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The data is saved in a .txt. There are 200 words saved in the same text. How can I input these raw material into R and do binary logistics regression for each of these words?

num 0 0.010752688172
num 0 0.003300330033

thanksgiving 0 0.0123456790123
thanksgiving 0 0.0016339869281
thanksgiving 0 0.00338983050847

off 0 0.00431034482759
off 0 0.00302114803625
off 1 0.001100110011
off 0 0.00377358490566
off 1 0.00166112956811
off 1 0.00281690140845
off 0 0.00564971751412
off 0 0.00112994350282
off 0 0.003300330033
off 0 0.0042735042735
off 1 0.00326797385621
off 0 0.00159489633174
off 0 0.00378787878788
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You need read.table to get the data in, and glm(y~x, data = yourdata, family = binomial) for the model. Let us know if you have problems! – Matt Parker Jun 15 '12 at 19:26
@MattParker I know how to do binary logistics regression for one word. But as you can see, I don't know when I have hundreds of words and the first column is the name of the words. – juju Jun 15 '12 at 19:34
Ah, my apologies! I didn't read carefully enough. – Matt Parker Jun 15 '12 at 19:41

2 Answers 2

up vote 1 down vote accepted

Here's how I'd do it with the plyr package:

# Load the plyr library

# Read in the data
allwords <- read.table("words.txt")

# Name the variables more meaningfully than this
names(allwords) <- c("word", "y", "x")

# dlply iterates over the data.frame, splitting by "word", 
# and running a glm with the arguments formula = y ~ x and family = binomial
# and returns a list of the resulting glm objects
models <- dlply(allwords,
                .var = "word",
                .fun = glm, formula = y ~ x, family = binomial)

# It's then easy to iterate over that list using lapply, llply, ldply, etc.
# (depending on what you want back out)
# Summarize:
llply(models, summary)

# Get all the coefficients
ldply(models, coef)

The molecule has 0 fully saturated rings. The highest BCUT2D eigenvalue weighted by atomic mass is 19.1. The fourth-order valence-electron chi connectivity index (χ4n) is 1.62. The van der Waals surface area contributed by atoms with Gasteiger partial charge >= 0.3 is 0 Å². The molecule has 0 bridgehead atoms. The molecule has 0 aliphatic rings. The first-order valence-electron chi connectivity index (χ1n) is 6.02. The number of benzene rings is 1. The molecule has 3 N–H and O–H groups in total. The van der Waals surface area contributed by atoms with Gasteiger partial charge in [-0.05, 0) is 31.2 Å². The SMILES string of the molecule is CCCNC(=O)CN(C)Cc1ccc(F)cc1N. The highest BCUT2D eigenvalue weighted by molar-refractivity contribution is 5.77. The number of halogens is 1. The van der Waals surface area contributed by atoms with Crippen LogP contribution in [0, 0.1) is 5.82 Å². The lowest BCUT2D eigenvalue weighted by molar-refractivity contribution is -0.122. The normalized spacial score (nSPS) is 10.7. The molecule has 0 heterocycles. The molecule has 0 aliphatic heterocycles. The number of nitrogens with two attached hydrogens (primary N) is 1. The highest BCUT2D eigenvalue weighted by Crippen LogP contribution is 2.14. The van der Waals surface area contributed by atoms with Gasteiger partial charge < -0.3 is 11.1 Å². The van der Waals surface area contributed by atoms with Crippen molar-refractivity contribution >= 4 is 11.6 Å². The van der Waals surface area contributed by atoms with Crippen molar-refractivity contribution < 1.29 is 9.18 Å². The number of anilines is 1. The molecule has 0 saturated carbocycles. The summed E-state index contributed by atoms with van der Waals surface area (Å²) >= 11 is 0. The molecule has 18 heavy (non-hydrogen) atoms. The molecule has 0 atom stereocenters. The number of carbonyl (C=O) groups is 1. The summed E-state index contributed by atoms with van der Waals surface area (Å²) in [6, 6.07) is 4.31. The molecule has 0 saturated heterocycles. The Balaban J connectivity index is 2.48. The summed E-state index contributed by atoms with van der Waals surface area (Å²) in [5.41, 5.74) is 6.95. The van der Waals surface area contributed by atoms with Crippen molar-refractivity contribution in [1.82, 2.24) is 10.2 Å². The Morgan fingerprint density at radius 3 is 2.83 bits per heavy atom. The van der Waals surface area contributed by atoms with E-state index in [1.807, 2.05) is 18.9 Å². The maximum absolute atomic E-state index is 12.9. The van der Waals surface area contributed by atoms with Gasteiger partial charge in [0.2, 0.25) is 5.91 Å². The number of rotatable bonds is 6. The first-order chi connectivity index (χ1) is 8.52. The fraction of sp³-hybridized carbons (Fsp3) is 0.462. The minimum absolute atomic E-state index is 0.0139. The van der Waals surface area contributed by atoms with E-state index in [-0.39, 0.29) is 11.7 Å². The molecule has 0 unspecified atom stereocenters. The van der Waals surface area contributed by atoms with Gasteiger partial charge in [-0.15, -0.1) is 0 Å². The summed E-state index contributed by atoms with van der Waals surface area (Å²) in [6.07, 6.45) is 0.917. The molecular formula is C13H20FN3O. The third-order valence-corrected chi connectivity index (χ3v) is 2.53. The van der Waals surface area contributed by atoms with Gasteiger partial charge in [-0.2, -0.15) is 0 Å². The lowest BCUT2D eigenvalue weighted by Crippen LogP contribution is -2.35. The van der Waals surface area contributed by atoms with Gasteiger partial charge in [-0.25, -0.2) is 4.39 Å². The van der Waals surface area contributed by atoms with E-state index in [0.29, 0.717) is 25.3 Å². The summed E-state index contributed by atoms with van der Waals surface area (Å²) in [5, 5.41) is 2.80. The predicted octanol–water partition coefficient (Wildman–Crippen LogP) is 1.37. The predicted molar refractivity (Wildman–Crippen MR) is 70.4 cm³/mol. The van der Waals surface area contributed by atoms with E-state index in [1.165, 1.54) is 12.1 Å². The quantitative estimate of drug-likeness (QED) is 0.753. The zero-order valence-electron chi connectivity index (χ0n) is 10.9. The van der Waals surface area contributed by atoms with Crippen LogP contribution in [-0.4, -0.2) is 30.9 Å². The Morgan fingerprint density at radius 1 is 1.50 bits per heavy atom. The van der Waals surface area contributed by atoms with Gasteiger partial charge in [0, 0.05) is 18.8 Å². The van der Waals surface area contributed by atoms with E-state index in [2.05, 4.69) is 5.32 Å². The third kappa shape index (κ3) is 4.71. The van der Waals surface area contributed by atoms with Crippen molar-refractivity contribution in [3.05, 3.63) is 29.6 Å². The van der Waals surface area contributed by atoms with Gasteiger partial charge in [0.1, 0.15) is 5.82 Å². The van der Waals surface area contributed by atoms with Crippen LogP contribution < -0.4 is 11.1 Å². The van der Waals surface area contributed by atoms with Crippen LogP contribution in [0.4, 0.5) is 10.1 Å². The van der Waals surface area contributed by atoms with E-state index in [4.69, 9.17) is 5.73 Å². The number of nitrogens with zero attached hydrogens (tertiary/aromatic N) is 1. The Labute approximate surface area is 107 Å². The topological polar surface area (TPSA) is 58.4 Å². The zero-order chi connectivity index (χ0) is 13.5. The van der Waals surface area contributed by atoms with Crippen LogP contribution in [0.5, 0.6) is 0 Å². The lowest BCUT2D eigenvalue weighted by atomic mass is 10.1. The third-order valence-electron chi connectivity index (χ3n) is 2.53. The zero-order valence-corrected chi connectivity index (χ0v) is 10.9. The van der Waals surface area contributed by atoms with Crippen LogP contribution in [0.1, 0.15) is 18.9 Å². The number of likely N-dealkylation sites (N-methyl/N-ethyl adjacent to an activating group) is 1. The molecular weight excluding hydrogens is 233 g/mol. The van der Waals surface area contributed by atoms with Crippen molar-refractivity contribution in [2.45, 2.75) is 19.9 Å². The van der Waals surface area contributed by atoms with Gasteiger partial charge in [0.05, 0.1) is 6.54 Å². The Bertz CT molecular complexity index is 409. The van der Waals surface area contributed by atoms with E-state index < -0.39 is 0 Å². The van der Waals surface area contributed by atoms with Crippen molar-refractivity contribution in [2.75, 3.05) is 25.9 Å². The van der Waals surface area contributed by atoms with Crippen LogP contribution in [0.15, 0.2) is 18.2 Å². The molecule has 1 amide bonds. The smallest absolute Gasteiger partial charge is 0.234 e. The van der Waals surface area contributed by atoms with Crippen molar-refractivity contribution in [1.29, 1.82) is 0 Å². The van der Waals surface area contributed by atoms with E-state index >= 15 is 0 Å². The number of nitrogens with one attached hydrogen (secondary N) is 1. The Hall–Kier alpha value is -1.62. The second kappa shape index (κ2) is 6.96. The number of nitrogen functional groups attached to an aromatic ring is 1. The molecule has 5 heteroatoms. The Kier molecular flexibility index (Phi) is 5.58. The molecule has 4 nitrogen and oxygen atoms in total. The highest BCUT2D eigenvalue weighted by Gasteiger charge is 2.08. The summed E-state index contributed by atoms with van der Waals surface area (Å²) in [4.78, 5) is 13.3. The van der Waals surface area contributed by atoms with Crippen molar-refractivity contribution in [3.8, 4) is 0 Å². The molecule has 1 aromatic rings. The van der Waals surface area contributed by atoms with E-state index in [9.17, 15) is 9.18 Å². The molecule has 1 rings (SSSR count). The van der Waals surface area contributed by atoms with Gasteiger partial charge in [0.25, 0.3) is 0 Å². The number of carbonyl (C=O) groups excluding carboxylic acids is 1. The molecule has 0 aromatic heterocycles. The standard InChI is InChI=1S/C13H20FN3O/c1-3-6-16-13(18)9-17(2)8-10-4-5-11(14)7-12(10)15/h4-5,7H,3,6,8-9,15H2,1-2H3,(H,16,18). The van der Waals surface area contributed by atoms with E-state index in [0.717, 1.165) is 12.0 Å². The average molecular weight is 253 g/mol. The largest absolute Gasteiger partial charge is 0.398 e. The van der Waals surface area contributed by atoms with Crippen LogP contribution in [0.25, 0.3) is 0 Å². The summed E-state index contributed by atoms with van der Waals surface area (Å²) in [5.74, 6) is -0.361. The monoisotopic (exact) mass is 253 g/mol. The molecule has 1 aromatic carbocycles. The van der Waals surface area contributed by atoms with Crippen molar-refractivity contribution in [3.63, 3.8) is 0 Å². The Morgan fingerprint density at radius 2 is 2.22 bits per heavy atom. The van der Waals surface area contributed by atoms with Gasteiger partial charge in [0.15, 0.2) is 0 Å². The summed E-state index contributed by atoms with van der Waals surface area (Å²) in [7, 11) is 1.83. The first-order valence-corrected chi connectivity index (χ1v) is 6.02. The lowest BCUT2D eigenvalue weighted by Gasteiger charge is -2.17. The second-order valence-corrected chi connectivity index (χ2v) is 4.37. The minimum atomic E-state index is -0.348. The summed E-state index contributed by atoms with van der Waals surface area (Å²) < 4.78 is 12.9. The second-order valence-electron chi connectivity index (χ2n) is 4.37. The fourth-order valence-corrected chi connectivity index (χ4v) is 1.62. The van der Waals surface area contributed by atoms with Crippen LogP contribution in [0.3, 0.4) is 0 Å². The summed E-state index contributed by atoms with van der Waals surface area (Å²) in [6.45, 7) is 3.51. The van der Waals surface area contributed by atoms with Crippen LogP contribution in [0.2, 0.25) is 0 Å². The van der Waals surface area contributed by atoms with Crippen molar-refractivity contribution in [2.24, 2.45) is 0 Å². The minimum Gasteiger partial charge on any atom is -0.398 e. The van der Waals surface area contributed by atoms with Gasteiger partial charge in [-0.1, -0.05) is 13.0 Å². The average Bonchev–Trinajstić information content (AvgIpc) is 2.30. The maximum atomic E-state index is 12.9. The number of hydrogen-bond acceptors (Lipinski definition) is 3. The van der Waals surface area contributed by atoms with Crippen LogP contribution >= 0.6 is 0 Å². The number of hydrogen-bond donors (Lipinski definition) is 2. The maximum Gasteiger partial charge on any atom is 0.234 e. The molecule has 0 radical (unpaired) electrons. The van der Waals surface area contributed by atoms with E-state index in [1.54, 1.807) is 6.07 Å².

# Get AICs
# Not that you can compare these among word-models, but you get the idea.
ldply(models, AIC)

# Or, if you want to work with a particular model
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It works if the first column consists purely of words. The only problem is that there are not only words, but phrases in the first column, which have spaces in between. Do you think there are any solutions? – juju Jun 15 '12 at 19:55
That depends very much on how your input file is formatted. If you open the file with a text editor, are there any kind of delimiters for phrases? e.g., "this is a phrase" 1 0.0245 – Matt Parker Jun 15 '12 at 20:00
Because if the phrases look like this is a phrase 1 0.0245, that's going to be tricky. That would make a good question, I think. – Matt Parker Jun 15 '12 at 20:01
well, i could add delimiters in the txt like "this is a phrase" 1 0.0245. How can I make it then? – juju Jun 15 '12 at 20:02
If they're quote-delimited, read.table shouldn't have any problem identifying that as one value in the 'word' column. Works for me, anyway! – Matt Parker Jun 15 '12 at 20:04

Well, I'm lazy, so:

allwords <- unique(dataframe[,1])
firstword <- dataframe[dataframe[,1]==allwords[1],]

etc. will break your data up by word. But you don't need to create firstword, secondword, ... since it's just as easy to use one of the apply functions to execute your regression function for each value of allwords

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